Therefore: all babies go to heaven

But the two-fold $64,000 question is this: how does the reader know that all the necessary and relevant criteria for infant salvation are a) presented in this story and b) properly gleaned by the reader?

If we consider the story by itself, we have absolutely no assurance whatsoever that the criteria for either a) or b) has been sufficiently met. We can immediately see that the reader has chosen the most basic criteria, but what if the doctrine rests on far more complicated criteria and the 2 propositions are insufficient to conclude infant salvation for all babies? For all we know, the reader is guilty of cherry-picking convenient criteria in order to arrive at a preferred doctrine. This is not exegesis, but eisegesis!

Let’s re-read the story of David’s son and pick different set of cherries, so to speak.

Alternative #1: David’s Kid

This story is about David. It could just as easily be the case that *only* David’s babies go to heaven. If this were the case, then the argument would look like this:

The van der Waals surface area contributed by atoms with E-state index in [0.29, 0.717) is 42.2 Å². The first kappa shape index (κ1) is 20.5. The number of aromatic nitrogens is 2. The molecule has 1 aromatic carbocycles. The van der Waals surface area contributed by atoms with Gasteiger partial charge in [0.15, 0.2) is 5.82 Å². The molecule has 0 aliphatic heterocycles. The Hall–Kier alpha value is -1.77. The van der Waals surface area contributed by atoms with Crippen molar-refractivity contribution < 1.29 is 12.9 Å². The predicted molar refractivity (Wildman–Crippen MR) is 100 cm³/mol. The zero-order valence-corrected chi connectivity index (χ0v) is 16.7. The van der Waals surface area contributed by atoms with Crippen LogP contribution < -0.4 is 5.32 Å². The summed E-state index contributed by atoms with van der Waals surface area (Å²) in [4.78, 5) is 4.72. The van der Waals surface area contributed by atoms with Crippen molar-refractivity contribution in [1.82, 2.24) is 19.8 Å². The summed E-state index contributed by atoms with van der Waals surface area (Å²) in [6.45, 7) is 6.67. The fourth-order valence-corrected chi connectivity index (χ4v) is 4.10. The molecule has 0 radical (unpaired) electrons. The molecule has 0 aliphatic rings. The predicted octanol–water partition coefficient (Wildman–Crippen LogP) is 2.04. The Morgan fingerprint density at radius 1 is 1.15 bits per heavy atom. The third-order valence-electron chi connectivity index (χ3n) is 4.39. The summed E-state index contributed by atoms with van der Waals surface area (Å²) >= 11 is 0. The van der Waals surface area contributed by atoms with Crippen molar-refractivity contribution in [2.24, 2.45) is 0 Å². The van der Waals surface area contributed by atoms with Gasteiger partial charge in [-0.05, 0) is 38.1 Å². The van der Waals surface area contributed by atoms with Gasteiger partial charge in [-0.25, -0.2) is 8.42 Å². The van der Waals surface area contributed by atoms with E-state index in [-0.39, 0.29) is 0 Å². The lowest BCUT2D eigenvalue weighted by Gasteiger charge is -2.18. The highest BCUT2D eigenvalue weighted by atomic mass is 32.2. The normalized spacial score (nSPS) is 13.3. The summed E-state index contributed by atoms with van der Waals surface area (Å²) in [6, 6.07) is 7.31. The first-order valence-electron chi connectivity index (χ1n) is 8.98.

#1: David’s baby died
#2: David’s baby goes to heaven
Therefore: only all David’s babies go to heaven

Alternative #2: Prophet’s Kid

David was a prophet. It could just as easily be the case that *only* a prophet’s babies go to heaven.

#1: Prophet’s baby died
#2: Prophet’s baby goes to heaven
Therefore: all prophets’ babies go to heaven

Alternative #3: King’s Kid

David was a king, so….

#1: King’s baby died
#2: King’s baby goes to heaven
Therefore: all kings’ babies go to heaven

Alternative #4: Believer’s Kid

David was a true believer in Yahweh, so…

#1: Believer’s baby died
#2: Believer’s baby goes to heaven
Therefore: all believers’ babies go to heaven